>agent accessibility on almost every platform." first of all, "keyboard
>operation" is italicized. I read this on paper and went to the glossary to
>find out what this meant. It is not in the glossary.  secondly, does this
>include mobile platforms? I was expecting to find in the glossary some
>aspect as to why this doesn't apply to mobile or how it might be emulated or
>6. Guideline 1 uses "output text" as an example that makes it sound like the
>user is  supposed to output text.
>X.   Guideline 1 Paragraph 1 is full of "musts".  Since these sentences are
>in the guidelines, perhaps we should avoid that word in the rationale -
>since they are not P1 checkpoints.   Perhaps change the "musts" to "need to"
>or something.
>7. Guideline 1 says "pre-rasterize."  In WCAG 2.0 we are very aware that
>policy  makers are one of our primary audiences.  I'm not sure that you will
>have the same issue, although I expect that you will.  therefore, I would
>recommend using less technical language, or creating an executive summary
>that policy makers find easy to use and understand.   [WENDY - I AM LESS
>X.  Guideline 1 last sentence is not a sentence.  Add "that" after 'text
>messages" to complete the sentence?
>X.  checkpoint 1.1   Hard to read and make sense of.   "every function" or
>"all functionality" I think would be better English as well but you might
>ask a grammarian.
>8. Checkpoint 1.2 only applies to rendering?  what about interaction?  What
>are "higher level APIs?"  For example, on a windows machine say I use the
>Microsoft Foundation Classes and implement Active Accessibility  - I assume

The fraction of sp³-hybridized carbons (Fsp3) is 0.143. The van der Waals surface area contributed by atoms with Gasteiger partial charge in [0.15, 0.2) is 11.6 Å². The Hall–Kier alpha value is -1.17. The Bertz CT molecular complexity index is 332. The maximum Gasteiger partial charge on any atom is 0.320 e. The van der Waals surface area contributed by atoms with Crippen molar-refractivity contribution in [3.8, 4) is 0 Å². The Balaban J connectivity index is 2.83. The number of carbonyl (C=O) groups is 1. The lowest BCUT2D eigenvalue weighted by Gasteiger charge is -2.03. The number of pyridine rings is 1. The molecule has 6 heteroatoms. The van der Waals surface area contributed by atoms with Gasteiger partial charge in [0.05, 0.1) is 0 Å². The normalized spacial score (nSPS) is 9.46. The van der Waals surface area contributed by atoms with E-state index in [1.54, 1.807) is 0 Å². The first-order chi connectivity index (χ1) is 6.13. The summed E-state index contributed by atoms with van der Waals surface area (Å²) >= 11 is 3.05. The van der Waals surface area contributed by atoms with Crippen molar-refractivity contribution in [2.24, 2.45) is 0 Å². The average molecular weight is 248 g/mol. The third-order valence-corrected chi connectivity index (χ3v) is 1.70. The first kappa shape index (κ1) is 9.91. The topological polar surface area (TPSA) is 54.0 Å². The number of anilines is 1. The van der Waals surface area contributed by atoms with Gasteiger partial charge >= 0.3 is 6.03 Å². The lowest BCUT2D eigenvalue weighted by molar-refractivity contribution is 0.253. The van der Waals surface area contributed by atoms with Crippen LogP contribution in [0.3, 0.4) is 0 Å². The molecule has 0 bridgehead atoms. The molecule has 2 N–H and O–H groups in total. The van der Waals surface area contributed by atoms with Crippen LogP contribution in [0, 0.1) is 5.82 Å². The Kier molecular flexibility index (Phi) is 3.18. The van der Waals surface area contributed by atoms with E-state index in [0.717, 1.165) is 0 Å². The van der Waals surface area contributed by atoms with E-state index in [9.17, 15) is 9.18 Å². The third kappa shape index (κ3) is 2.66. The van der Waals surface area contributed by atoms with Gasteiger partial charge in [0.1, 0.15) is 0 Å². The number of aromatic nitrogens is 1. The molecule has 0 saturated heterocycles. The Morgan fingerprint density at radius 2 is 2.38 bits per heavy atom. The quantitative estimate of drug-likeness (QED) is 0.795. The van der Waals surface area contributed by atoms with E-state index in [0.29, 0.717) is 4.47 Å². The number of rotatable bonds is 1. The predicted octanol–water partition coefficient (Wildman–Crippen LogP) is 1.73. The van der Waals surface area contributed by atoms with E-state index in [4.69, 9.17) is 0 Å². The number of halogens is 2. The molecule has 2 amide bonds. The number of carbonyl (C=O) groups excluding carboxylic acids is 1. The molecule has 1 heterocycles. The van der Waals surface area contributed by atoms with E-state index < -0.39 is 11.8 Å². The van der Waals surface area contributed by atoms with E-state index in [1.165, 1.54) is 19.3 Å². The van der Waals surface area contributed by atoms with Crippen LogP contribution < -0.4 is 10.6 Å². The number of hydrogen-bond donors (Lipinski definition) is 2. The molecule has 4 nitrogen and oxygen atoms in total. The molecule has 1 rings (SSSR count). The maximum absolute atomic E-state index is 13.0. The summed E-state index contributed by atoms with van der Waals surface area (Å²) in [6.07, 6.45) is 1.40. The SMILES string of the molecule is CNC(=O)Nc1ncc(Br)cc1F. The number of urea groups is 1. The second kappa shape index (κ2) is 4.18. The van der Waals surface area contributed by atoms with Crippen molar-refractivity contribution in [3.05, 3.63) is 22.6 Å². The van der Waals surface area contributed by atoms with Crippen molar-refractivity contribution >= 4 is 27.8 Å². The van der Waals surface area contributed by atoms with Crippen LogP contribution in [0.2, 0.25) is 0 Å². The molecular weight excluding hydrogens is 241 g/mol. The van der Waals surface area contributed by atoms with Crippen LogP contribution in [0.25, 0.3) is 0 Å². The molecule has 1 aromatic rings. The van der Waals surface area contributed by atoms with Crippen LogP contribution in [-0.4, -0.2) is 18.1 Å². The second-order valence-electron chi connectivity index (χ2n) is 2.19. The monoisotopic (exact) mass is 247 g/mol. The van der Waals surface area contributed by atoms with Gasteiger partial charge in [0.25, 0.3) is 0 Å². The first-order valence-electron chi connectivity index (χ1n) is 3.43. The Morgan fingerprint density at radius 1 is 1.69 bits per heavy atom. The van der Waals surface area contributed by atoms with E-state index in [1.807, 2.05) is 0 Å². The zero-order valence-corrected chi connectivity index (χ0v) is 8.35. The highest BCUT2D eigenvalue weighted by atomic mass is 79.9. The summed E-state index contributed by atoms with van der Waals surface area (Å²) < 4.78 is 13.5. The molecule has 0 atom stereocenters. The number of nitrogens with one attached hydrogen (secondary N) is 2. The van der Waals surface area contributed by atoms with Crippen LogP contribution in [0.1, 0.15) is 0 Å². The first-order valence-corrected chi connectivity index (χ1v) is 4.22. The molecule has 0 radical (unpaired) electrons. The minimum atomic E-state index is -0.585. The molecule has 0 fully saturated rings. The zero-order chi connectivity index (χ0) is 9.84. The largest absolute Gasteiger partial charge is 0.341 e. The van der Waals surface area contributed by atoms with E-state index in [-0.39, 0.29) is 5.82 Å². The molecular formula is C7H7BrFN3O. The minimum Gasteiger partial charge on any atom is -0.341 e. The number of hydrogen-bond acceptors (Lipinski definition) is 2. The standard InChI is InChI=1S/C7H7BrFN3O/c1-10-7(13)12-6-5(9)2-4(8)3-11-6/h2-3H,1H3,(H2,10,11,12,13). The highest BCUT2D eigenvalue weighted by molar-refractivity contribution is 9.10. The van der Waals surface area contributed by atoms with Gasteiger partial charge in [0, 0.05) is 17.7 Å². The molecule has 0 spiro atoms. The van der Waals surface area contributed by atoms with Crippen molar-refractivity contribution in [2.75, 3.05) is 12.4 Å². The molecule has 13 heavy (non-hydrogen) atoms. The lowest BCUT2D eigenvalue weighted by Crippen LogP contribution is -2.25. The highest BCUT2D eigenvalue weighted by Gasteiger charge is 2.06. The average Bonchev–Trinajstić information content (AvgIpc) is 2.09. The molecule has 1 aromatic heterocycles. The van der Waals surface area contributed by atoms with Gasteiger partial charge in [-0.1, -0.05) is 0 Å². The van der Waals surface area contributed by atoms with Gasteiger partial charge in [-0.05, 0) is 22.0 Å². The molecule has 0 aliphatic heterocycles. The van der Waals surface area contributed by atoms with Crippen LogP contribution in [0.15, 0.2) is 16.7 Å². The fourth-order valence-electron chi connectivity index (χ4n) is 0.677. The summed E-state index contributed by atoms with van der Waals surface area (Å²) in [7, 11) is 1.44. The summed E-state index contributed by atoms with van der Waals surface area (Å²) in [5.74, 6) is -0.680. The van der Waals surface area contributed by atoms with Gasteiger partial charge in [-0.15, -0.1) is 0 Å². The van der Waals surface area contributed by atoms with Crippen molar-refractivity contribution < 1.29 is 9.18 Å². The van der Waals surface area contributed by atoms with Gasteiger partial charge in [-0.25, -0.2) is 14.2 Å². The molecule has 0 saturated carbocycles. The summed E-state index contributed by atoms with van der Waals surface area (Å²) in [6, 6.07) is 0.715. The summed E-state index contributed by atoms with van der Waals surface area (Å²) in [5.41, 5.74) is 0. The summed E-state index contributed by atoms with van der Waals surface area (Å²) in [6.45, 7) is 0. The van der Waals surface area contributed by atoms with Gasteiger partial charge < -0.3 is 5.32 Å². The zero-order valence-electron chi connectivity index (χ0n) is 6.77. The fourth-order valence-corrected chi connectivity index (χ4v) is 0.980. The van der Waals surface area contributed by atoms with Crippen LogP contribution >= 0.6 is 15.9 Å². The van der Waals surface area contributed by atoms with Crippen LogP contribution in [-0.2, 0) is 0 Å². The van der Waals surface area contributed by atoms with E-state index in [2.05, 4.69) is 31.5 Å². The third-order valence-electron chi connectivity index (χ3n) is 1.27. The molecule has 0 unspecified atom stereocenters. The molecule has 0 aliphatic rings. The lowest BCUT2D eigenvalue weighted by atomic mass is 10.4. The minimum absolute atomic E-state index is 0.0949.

>these are the higher level APIs.  If these do not use standard devices
>correctly, what else am I to use?  Also, how do I know if they don't use
>standard devices correctly?  What about Java - it is device independent and
>up to the virtual machine to use the standard devices correctly.
>9. Several checkpoints refer to using operating system conventions.  What
>about a user agent that is written in Java?  In that case it is up to the
>virtual machine to use the system conventions.   Checkpoints that this might
>affect: 1.3, 5.8, 8.6, 9.2.  Also, section 3.2.
>10. How is checkpoint 1.4 a special case of 1.1?  As I understand it, 1.1 is
>programmatic and 1.4 is user interface?  Also, does 1.1 mean:
>a. that i have to implement "activate link" in my input API or
>b. that I have to implment "onmouseclick activate link" and "on enter
>activate link" in my input API?
>Also, with 1.1, I think the "what this checkpoint does not require" confuses
>me more than helps.
>11. It  might be easier to pick  up the main points of the rationales if
>unordered lists were used.
>12. 2.1 and 2.3 seem very redundant to me or that 2.3 is a technique of 2.1.
>13. 2.1 is very specific to the "document object."  this does not seem to
>apply to applications.
>XX. 2.2 - you need to provide more options to companies to address different
>types of situations and uses for timing.  Suggest a 3 option approach
>1 - user can turn off all timing  OR
>2 - user can adjust the timing to 5 times (or 10 times) the default setting.
>3 - user is offered more time and has at least 10 seconds to respond to
>X.  2.3  last item in note could be easier to understand.  Perhaps "4. by
>providing readily available links to the equivalents"
>14. Is there a way to make checkpoint 2.6 more general, perhaps to allow for
>standardized classes or standardized elements?  Null alt-text is just a way
>to standardize saying, "this is decorative."  We've been discussing others.
>Could we leave this more open or do you want to be very specific?
>15. Why are checkpoints 3.1 and 3.7 separate?  They seem redundant.